The 2019 meeting will examine the impact of disasters on late-antique communities, including their susceptibility to disaster, the means by which they coped, and factors that increased resilience and facilitated recovery from disasters. In order to foster the thematic breadth and interdisciplinary perspective for which Shifting Frontiers is known, we invite papers concerned with the full range of traumatic events, and also long-term processes, that could distress communities: economic, environmental, political and religious. The aim of this conference is to move beyond the descriptive and stimulate analytical and theoretical approaches to understanding how distressed communities behaved in the short and long term. Local communities developed daily and seasonal rhythms to mitigate vulnerabilities and fragility. The dread of disaster shaped the late-antique psyche and, in some ways, the cultural landscape of communities. And disasters of various kinds had a wide range of impacts, depending upon severity and the nature of communal resilience. We encourage papers to consider the extent to which the economic, cultural, political or religious resources of communities (or their lack) determined levels of susceptibility, impact, response or resilience. To what extent do late-antique sources acknowledge vulnerability and fragility? What mechanisms created durability and resilience? What were the emotional and intellectual responses to disaster? Does an awareness of the psychological impact of fragility and disaster alter our interpretation of various forms of evidence in Late Antiquity?


We are also very pleased to announce that the keynote lectures this year will be given by Kyle Harper (University of Oklahoma) and Laura Nasrallah (Harvard University)


Conference details may be found at https://www.cmc.edu/history/shifting-frontiers- in-late- antiquity

 

Potential topics include:
 Economic trauma and its impact (fiscal, commercial, etc.)
 Environmental distress and disaster relief (volcanos, earthquakes, tsunamis, etc.)
 Attitudes toward the environment owing to fragility and the potential for disaster
 Alimentary and agricultural disasters (famine, drought, interrupted shipping)
 Urban disasters (fires, rioting, siege)
 Military disasters on the battlefield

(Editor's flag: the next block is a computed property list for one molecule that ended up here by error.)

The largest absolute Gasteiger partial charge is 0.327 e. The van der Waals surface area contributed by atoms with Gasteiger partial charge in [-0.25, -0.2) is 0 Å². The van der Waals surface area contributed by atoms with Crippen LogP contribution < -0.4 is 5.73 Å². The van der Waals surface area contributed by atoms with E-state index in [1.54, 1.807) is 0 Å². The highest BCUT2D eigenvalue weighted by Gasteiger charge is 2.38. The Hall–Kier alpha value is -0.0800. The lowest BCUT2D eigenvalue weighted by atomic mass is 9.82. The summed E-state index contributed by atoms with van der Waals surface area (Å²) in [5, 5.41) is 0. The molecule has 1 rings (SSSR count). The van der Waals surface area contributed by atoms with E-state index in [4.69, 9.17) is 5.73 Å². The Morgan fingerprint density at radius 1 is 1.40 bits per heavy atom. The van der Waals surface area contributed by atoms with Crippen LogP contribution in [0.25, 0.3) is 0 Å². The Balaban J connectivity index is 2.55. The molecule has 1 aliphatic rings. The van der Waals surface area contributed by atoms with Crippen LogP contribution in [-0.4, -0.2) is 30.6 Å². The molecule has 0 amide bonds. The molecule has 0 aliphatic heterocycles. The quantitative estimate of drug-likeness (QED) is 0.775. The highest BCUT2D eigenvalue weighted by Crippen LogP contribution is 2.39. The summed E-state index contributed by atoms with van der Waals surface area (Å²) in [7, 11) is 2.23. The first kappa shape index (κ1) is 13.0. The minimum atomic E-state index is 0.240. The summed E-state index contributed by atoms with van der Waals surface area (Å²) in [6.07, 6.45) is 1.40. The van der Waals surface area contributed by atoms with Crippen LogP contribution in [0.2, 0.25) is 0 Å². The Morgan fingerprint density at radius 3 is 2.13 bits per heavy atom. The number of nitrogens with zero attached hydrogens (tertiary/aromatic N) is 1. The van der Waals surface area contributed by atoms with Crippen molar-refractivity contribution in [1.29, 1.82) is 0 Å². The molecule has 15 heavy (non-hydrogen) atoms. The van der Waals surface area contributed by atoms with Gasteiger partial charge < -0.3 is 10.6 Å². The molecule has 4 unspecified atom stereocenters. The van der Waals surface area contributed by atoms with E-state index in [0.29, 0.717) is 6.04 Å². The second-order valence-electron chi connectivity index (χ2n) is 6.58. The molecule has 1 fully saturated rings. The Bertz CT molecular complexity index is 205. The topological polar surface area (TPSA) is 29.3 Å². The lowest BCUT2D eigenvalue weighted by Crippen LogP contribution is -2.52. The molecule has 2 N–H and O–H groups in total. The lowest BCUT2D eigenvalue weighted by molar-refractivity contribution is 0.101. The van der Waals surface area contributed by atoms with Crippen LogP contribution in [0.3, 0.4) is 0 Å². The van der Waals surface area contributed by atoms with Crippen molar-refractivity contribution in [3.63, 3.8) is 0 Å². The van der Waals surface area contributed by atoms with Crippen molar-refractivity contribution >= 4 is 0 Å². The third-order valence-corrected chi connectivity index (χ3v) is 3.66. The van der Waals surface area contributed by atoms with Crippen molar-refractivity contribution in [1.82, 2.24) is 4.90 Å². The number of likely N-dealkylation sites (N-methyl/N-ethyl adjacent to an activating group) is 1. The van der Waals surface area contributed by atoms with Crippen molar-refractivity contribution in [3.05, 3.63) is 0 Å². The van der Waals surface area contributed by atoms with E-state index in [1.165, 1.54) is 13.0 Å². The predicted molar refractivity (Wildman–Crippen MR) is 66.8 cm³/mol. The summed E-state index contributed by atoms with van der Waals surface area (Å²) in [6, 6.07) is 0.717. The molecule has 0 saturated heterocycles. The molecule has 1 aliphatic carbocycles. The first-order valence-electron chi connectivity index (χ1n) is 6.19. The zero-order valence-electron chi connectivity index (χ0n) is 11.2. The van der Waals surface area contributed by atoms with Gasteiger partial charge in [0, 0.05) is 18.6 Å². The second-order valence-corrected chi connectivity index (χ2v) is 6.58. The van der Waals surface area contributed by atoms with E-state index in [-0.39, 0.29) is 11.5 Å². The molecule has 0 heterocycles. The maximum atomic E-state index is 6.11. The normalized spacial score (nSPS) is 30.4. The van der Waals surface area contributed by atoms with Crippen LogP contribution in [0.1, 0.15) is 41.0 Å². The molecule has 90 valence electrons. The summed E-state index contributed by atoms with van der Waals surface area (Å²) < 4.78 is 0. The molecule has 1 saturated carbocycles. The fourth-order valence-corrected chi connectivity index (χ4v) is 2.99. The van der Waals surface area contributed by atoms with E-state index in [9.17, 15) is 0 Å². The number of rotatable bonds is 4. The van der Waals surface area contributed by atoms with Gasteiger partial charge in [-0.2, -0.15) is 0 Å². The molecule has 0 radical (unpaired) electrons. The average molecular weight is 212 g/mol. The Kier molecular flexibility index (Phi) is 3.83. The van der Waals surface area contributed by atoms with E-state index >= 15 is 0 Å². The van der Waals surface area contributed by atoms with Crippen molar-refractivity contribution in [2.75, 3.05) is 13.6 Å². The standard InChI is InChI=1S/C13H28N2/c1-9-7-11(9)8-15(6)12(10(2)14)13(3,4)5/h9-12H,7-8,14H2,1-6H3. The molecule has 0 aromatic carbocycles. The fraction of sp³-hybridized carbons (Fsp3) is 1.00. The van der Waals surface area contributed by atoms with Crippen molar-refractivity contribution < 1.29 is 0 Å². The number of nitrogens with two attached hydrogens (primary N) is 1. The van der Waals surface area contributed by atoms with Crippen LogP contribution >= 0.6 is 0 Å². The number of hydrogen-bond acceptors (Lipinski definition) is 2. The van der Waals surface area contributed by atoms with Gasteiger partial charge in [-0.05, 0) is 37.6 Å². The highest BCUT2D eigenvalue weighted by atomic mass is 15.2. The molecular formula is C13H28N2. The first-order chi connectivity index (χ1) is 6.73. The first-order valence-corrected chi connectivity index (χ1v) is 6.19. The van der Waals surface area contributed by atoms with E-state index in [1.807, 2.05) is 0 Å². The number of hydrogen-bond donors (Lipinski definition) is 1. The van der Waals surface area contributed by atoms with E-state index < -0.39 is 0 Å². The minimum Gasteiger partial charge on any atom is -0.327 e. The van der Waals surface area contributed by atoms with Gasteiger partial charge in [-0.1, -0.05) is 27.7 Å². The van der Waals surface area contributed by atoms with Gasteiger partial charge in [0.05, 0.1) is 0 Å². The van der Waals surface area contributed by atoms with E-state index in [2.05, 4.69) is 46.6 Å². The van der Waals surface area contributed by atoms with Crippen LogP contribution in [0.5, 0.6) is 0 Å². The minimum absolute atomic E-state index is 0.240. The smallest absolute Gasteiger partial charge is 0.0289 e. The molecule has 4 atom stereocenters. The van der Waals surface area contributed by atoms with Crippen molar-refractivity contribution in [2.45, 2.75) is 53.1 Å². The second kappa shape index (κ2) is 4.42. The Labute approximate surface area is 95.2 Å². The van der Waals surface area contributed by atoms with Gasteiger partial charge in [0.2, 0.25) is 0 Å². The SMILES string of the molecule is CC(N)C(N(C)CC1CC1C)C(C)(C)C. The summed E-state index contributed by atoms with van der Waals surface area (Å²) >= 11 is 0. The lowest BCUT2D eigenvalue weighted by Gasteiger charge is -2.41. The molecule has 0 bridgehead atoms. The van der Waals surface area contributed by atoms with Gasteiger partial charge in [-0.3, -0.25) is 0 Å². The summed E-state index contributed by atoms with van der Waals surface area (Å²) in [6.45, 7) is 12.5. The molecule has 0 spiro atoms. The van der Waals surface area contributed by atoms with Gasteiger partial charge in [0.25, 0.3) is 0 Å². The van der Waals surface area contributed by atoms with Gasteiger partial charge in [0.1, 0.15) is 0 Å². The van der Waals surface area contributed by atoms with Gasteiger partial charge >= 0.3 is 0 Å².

 Philosophical and ethical notions of mortality, inevitability and causation connected to disaster
 Rhetorical exploitation and literary responses to, or explorations of disaster

 Philological footprints in language and idiom related to disaster
 Representations of, and psychological responses to disaster in art
 Archaeological and architectural evidence of disasters
 Religious explanations of disaster and liturgical and cultic responses
 Differentiation between sudden, cataclysmic and long-term, slow moving disasters
 The memory of specific events


Proposals for 20-minute presentations should clearly explain the relationship of the paper to the conference theme, describe the evidence to be examined and offer tentative conclusions. Abstracts of no more than 500 words (not including optional bibliography) should be submitted by October 1, 2018. Please submit abstracts as a Word document attached to an email to both Shane Bjornlie (sbjornlie@cmc.edu) and Michelle Berenfeld (michelle_berenfeld@pitzer.edu). Please do not embed proposals in the text of the email. The conference steering committee will review all proposals, starting October 1, with accepted papers receiving notification by November 15. Due to budgetary constraints, bursaries for expenses will not be available, although conference registration fees will be waived for participants presenting papers and for the chairs of sessions. Registration for all other participants will be $100 US.


Conference schedule: